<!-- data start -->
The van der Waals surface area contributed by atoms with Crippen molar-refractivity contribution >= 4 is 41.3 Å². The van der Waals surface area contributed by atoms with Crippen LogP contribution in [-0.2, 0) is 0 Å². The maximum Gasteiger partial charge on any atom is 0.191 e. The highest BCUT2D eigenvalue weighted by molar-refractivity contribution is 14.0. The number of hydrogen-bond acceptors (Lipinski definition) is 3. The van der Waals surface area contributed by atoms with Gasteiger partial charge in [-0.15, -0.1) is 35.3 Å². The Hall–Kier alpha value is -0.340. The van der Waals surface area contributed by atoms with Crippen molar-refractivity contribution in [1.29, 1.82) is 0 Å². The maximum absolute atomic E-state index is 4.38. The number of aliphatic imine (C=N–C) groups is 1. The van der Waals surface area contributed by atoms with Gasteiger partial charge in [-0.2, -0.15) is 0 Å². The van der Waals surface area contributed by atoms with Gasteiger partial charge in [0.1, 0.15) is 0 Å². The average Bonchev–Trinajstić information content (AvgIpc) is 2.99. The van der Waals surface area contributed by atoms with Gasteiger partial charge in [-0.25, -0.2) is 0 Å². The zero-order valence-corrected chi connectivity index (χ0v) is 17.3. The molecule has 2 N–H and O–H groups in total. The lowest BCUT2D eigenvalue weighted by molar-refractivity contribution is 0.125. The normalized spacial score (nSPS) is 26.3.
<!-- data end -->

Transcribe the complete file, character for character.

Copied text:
The van der Waals surface area contributed by atoms with Crippen molar-refractivity contribution >= 4 is 41.3 Å². The van der Waals surface area contributed by atoms with Crippen LogP contribution in [-0.2, 0) is 0 Å². The maximum Gasteiger partial charge on any atom is 0.191 e. The highest BCUT2D eigenvalue weighted by molar-refractivity contribution is 14.0. The number of hydrogen-bond acceptors (Lipinski definition) is 3. The van der Waals surface area contributed by atoms with Gasteiger partial charge in [-0.15, -0.1) is 35.3 Å². The Hall–Kier alpha value is -0.340. The van der Waals surface area contributed by atoms with Crippen molar-refractivity contribution in [1.29, 1.82) is 0 Å². The maximum absolute atomic E-state index is 4.38. The number of aliphatic imine (C=N–C) groups is 1. The van der Waals surface area contributed by atoms with Gasteiger partial charge in [-0.2, -0.15) is 0 Å². The van der Waals surface area contributed by atoms with Gasteiger partial charge in [0.1, 0.15) is 0 Å². The average Bonchev–Trinajstić information content (AvgIpc) is 2.99. The van der Waals surface area contributed by atoms with Gasteiger partial charge in [-0.25, -0.2) is 0 Å². The zero-order valence-corrected chi connectivity index (χ0v) is 17.3. The molecule has 2 N–H and O–H groups in total. The lowest BCUT2D eigenvalue weighted by molar-refractivity contribution is 0.125. The normalized spacial score (nSPS) is 26.3.